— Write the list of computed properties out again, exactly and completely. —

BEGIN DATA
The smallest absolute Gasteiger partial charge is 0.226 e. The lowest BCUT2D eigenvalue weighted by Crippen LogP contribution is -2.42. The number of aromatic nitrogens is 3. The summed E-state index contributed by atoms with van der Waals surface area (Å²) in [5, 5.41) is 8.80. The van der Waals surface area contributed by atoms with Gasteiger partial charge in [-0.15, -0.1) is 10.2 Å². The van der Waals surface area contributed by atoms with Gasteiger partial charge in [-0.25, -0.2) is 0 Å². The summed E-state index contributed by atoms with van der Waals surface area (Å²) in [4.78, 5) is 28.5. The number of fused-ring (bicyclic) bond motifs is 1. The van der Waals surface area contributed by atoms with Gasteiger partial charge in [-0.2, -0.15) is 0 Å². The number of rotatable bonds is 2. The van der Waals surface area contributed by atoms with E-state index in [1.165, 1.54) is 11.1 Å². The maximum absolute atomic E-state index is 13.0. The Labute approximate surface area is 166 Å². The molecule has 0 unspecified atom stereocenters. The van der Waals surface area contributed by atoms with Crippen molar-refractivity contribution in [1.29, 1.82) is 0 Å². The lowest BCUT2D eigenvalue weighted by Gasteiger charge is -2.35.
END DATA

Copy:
The smallest absolute Gasteiger partial charge is 0.226 e. The lowest BCUT2D eigenvalue weighted by Crippen LogP contribution is -2.42. The number of aromatic nitrogens is 3. The summed E-state index contributed by atoms with van der Waals surface area (Å²) in [5, 5.41) is 8.80. The van der Waals surface area contributed by atoms with Gasteiger partial charge in [-0.15, -0.1) is 10.2 Å². The van der Waals surface area contributed by atoms with Gasteiger partial charge in [-0.25, -0.2) is 0 Å². The summed E-state index contributed by atoms with van der Waals surface area (Å²) in [4.78, 5) is 28.5. The number of fused-ring (bicyclic) bond motifs is 1. The van der Waals surface area contributed by atoms with Gasteiger partial charge in [-0.2, -0.15) is 0 Å². The number of rotatable bonds is 2. The van der Waals surface area contributed by atoms with E-state index in [1.165, 1.54) is 11.1 Å². The maximum absolute atomic E-state index is 13.0. The Labute approximate surface area is 166 Å². The molecule has 0 unspecified atom stereocenters. The van der Waals surface area contributed by atoms with Crippen molar-refractivity contribution in [1.29, 1.82) is 0 Å². The lowest BCUT2D eigenvalue weighted by Gasteiger charge is -2.35.